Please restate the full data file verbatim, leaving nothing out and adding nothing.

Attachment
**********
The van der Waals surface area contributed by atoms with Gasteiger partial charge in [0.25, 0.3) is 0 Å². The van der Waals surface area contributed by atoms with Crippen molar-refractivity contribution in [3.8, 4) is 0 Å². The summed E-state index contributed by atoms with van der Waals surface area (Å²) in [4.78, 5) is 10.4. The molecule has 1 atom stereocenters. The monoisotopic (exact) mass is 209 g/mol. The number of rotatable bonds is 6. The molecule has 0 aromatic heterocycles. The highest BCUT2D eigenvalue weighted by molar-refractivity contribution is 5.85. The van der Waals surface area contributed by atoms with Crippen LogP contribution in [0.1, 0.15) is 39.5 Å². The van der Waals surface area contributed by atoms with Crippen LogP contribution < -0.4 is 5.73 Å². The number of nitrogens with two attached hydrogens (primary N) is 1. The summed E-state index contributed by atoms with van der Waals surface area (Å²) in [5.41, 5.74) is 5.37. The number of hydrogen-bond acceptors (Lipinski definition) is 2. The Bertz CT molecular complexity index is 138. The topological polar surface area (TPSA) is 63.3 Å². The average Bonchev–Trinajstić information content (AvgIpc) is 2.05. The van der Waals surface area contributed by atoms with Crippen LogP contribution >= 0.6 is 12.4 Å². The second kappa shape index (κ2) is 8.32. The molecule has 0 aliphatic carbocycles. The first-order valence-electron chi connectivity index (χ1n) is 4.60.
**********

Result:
The van der Waals surface area contributed by atoms with Gasteiger partial charge in [0.25, 0.3) is 0 Å². The van der Waals surface area contributed by atoms with Crippen molar-refractivity contribution in [3.8, 4) is 0 Å². The summed E-state index contributed by atoms with van der Waals surface area (Å²) in [4.78, 5) is 10.4. The molecule has 1 atom stereocenters. The monoisotopic (exact) mass is 209 g/mol. The number of rotatable bonds is 6. The molecule has 0 aromatic heterocycles. The highest BCUT2D eigenvalue weighted by molar-refractivity contribution is 5.85. The van der Waals surface area contributed by atoms with Crippen LogP contribution in [0.1, 0.15) is 39.5 Å². The van der Waals surface area contributed by atoms with Crippen LogP contribution < -0.4 is 5.73 Å². The number of nitrogens with two attached hydrogens (primary N) is 1. The summed E-state index contributed by atoms with van der Waals surface area (Å²) in [5.41, 5.74) is 5.37. The number of hydrogen-bond acceptors (Lipinski definition) is 2. The Bertz CT molecular complexity index is 138. The topological polar surface area (TPSA) is 63.3 Å². The average Bonchev–Trinajstić information content (AvgIpc) is 2.05. The van der Waals surface area contributed by atoms with Crippen LogP contribution >= 0.6 is 12.4 Å². The second kappa shape index (κ2) is 8.32. The molecule has 0 aliphatic carbocycles. The first-order valence-electron chi connectivity index (χ1n) is 4.60.